Where the Craftsmen Are Women

Antonella Conti and Donatella Degiampietro of the Laboratorio di restauro del fortepiano. Adrienne Isacoff

Antonella Conti and Donatella Degiampietro of the Laboratorio di restauro del fortepiano. Adrienne Isacoff

Situated across the Arno River from Florence’s more heavily trafficked tourist attractions in what was a 16th-century refuge for the poor, via di Camaldoli remains a street without a hint of glamour. Yet hidden treasures lurk here.

At No. 7, behind an unadorned entrance, is the Accademia Bartolomeo Cristofori, named for the man who, in 1700, invented the piano while in the employ of Florence’s Prince Ferdinando d’Medici. The academy’s long, narrow hall is home year-round to concerts, lectures and scholarly meetings, along with a permanent display of historic instruments by the likes of Conrad Graf and Ignace Pleyel, whose customers included Beethoven, Chopin and Schumann. In one corner sits Viennese maker Matthias Müller’s odd “Ditanaklasis,” in which two keyboards are melded back-to-back.

But next door, at No. 9, a visitor is in store for perhaps an even greater surprise. The former ironworks factory is now home to the Laboratorio di restauro del fortepiano—where ancient pianos are conserved, restored and offered for sale. It is an uncommon enough enterprise, made even more rare here: At the Laboratorio, all the craftspeople are women.

“It was not so uncommon in the past,” says Donatella Degiampietro, 66. “We have the example of Nannette Streicher, a leader of a wonderful piano firm.” As a young girl, Streicher charmed Mozart and later became a favorite of Beethoven. “But when we started out [in 1993], customers were sometimes shocked to find three women working in early-piano restoration. In the beginning, people in Florence looked at me strangely when I tried to buy a box of nails. Thankfully, attitudes have been changing.”

The three protagonists of this venture—Ms. Degiampietro, Antonella Conti and Barbara Mingazzini —have had their share of challenges. Whether the task has been to restore an instrument to playable condition or, in the case of museum displays, merely to preserve the historic details so experts can study how things were done, they have faced endless hurdles. The pianos are often in precarious states, with corroded or missing parts, deteriorating wood or structural damage. And the restorative process involves both scholarly research and detective work—in addition to delicate craftsmanship.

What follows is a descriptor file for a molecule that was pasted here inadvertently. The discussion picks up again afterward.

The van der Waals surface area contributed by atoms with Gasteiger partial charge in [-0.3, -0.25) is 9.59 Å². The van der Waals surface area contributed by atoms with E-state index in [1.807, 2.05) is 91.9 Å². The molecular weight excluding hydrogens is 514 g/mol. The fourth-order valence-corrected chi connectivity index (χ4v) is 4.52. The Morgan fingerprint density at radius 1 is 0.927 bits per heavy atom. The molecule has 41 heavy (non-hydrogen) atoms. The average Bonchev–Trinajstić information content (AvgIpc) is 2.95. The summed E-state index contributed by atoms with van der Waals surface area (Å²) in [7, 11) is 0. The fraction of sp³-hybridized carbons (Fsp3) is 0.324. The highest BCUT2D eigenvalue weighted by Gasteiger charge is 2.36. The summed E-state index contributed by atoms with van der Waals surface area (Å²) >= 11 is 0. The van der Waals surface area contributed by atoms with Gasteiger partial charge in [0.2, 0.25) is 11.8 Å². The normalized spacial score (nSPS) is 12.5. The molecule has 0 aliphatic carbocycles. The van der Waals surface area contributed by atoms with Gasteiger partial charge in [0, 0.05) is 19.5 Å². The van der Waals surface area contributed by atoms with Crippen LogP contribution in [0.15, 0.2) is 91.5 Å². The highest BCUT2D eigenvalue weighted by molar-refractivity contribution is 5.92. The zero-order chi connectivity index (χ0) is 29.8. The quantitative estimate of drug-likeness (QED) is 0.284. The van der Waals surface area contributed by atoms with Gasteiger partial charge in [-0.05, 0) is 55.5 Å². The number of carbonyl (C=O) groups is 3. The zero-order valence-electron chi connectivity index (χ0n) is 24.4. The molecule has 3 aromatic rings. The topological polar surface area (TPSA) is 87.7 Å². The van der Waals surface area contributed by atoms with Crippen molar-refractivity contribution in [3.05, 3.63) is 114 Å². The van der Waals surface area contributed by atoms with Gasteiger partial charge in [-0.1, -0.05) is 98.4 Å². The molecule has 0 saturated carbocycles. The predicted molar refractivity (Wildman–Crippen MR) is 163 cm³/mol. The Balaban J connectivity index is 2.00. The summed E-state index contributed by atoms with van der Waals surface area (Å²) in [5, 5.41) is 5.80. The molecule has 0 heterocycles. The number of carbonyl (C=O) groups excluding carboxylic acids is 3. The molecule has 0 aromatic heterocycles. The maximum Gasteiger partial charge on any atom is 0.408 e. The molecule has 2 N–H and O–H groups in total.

“Whenever an instrument arrives, we make a kind of analysis,” says Ms. Degiampietro. “We decide what we can leave, what we can keep, what is original, what has previously been repaired. We have to calculate the best possible stringing, for example. There are various firms around the world from which we buy either iron, brass, tin or copper. And every action part has its own geometry and materials. The hammers are a good example: English square pianos often used rabbit felt, but sometimes they used sheep leather with different kinds of tanning. Or deer leather—and there could be as many as eight or nine layers on top of the hammer. Sometimes we just can’t find the right leather—the recipes exist, but no one is still making it the old way, which requires too much time. So we have to reuse materials from keyboards that can’t be restored.”

Then there are very special cases, like the exotic “bassoon” stop on some early pianos that produces a buzzing sound by bringing a piece of material into contact with the strings. I always assumed parchment would be involved. “No,” replies Ms. Degiampietro. “Parchment is too hard. It has to be stiff enough to make the buzz but, at the same time, move with the string. The right material is actually made from a thin covering found over a specific part of a cow’s intestine. But you can’t just ask a butcher for it. So Antonella went looking in a well-known book-restoration center in Florence, run by friars. It turns out they use it in bookbinding, because it is incredibly strong.”

Some materials are simply unobtainable. “In old English pianos, the mechanism sometimes used whalebones,” she continues. “That’s difficult to find. So we looked for old corsets in costume shops, because sometimes they contained whalebones. At one point we ended up in the theater, looking at everyone’s corsets.”

The seed of the idea for this shop was planted in 1985, says Ms. Degiampietro, when Stefano Fiuzzi, artistic director of the academy next door, was attempting to create an early-piano center in Florence. A Florentine patron, Alberto Milla, backed the enterprise.

Ms. Degiampietro was the perfect candidate for the task. She had previously studied sculpture and painting and worked on restoring an organ in Florence’s Pitti Palace before apprenticing at the Smithsonian Institution, under conservator Scott Odell, and at the Metropolitan Museum in New York, under instrument expert Stewart Pollens. Soon after Mr. Fiuzzi’s enterprise opened its doors, Ms. Conti, an expert in wood carving and inlay, and then Ms. Mingazzini, who specializes in tuning, joined the team.

Asked if she has a favorite keyboard memory, Ms. Degiampietro is hard pressed to make a choice. “One that especially moved me was the Domenico Del Mela —the first-ever vertical piano,” she states. “It was so experimental. The hammers were made like horse-hooves. The mechanics were extraordinary. When I looked at it, I could see the thinking that went into it. But I have to say that every keyboard I’ve touched has brought me happiness. They all move me.”

Stuart Isacoff (The Wall Street Journal) / January 1, 2014

Weblink :
Photo credit :

More Press

Leave a Comment

All fields are required. Your email address will not be published.